Now is not the time to talk about my mild - and really only very mild - disappointment at finally seeing Sadie, It's Cold Outside, the sitcom written by Jack Rosenthal and starring Leach and Bernard Hepton as a middle-aged couple under siege from the outside world. I'd seen a short scene with Rosemary Leach in bed asking where it had all gone wrong in a TV compilation of sitcom moments, and thought it must be a forgotten masterpiece, but the series as a whole wasn't quite up to that. In my opinion. Performances were great but the overall effect was a bit too whimsical for my tastes, bit too much making bricks without straw. Maybe it's about getting a solid slab of that kind of thing; scenes in the snug of the Rover's Return in Rosenthal-scripted episodes of Corrie are miniature gems. And maybe  it depends how you feel about that other Rosenthal sitcom The Lovers, which you could say is the same story viewed from the other end. (Wonder if Sadie, It's Cold Outside was sold to ITV as a sequel to The Lovers?)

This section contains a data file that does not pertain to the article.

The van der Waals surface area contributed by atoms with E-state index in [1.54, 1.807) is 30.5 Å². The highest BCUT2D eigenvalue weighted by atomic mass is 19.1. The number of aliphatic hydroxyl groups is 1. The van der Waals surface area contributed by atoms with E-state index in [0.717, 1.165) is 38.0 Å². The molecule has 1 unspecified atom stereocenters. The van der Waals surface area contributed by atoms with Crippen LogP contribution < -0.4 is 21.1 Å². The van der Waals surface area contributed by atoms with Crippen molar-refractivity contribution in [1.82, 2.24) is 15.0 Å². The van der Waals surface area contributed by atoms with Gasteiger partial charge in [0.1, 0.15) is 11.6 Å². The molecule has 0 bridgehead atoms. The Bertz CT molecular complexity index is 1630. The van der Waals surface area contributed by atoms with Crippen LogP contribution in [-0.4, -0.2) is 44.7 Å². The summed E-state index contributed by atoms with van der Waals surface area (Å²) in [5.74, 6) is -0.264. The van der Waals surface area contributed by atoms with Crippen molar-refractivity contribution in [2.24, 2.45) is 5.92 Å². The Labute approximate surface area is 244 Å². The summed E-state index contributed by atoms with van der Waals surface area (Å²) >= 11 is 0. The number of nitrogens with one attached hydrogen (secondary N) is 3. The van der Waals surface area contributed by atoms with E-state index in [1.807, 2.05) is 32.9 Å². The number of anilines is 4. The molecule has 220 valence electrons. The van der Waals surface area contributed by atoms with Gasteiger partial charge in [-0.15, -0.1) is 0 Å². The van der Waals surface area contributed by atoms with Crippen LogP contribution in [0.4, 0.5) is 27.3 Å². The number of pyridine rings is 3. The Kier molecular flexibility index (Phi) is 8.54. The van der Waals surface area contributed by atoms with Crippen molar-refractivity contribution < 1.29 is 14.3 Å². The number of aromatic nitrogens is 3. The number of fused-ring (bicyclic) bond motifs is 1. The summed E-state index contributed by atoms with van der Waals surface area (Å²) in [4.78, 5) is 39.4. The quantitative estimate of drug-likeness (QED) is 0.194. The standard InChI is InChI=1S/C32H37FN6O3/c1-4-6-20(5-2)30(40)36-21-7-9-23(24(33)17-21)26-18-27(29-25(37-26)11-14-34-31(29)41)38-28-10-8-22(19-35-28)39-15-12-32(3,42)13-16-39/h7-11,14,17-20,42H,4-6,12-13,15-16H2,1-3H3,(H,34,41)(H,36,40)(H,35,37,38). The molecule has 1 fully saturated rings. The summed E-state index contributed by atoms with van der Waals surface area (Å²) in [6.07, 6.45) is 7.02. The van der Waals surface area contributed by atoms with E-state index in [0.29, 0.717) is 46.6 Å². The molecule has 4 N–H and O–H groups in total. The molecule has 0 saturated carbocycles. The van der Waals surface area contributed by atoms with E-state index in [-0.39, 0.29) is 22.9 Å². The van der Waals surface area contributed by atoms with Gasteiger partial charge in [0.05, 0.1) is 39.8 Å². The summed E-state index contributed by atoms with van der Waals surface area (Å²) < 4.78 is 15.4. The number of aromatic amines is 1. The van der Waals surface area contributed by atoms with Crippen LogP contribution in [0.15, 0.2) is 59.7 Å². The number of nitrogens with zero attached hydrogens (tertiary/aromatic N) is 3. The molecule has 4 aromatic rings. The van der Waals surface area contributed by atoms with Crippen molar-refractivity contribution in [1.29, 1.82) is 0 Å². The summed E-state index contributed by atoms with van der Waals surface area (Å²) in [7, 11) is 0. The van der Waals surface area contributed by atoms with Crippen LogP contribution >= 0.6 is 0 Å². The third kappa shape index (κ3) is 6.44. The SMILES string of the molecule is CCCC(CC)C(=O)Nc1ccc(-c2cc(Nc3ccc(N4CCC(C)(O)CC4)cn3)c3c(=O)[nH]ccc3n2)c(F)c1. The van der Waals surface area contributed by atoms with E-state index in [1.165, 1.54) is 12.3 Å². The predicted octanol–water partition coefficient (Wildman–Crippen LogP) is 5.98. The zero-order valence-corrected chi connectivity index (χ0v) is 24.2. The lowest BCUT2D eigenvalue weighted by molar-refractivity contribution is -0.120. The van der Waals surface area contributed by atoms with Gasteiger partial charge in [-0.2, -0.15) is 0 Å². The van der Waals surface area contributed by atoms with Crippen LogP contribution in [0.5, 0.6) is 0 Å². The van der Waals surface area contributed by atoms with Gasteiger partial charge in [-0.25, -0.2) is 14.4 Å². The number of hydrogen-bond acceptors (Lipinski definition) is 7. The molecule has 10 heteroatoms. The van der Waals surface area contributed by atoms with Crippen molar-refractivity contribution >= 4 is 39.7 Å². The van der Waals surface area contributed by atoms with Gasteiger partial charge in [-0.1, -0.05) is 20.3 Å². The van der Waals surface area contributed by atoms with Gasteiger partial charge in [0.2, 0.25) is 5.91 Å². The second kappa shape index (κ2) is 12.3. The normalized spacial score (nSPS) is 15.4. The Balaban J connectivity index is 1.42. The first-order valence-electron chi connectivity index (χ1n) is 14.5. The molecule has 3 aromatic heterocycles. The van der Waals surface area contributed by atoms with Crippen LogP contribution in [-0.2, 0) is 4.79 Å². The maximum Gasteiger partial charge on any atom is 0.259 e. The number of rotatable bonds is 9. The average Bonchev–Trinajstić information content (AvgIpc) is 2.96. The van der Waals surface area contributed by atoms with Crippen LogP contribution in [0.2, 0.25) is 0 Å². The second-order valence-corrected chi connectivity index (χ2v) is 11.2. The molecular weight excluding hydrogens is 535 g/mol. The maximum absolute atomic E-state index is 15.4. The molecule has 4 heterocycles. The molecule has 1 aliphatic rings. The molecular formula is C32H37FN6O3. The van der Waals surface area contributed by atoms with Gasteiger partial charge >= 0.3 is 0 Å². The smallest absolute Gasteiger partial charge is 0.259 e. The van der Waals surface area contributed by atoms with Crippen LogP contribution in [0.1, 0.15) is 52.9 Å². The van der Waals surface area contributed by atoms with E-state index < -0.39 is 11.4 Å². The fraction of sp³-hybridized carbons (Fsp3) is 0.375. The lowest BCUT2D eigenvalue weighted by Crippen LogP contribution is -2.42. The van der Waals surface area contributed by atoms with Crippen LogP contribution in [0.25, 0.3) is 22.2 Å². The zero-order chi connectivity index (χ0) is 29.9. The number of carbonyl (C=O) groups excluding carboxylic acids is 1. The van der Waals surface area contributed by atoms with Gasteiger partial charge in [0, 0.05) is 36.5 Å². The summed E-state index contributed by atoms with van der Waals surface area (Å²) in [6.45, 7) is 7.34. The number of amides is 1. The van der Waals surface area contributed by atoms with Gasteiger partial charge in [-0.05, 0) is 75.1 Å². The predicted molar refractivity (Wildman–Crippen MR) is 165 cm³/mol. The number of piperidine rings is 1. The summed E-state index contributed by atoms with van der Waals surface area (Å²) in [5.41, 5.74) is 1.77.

Good to see, too, in the Mojo article that Puttnam and others admit the first film is better. "It's about me, that film," says writer Ray Connolly, "me in the universality of being adolescent." Which seems like a cue for that reposted review:

 First film is the more universal tale

That'll Be The Day is a modest but very satisfying rites-of-passage movie with 70s pop star David Essex (who'd already scored in the stage musical Godspell) playing a 1950s teenager with a string of conquests but no sense of direction until music starts to give his life a purpose.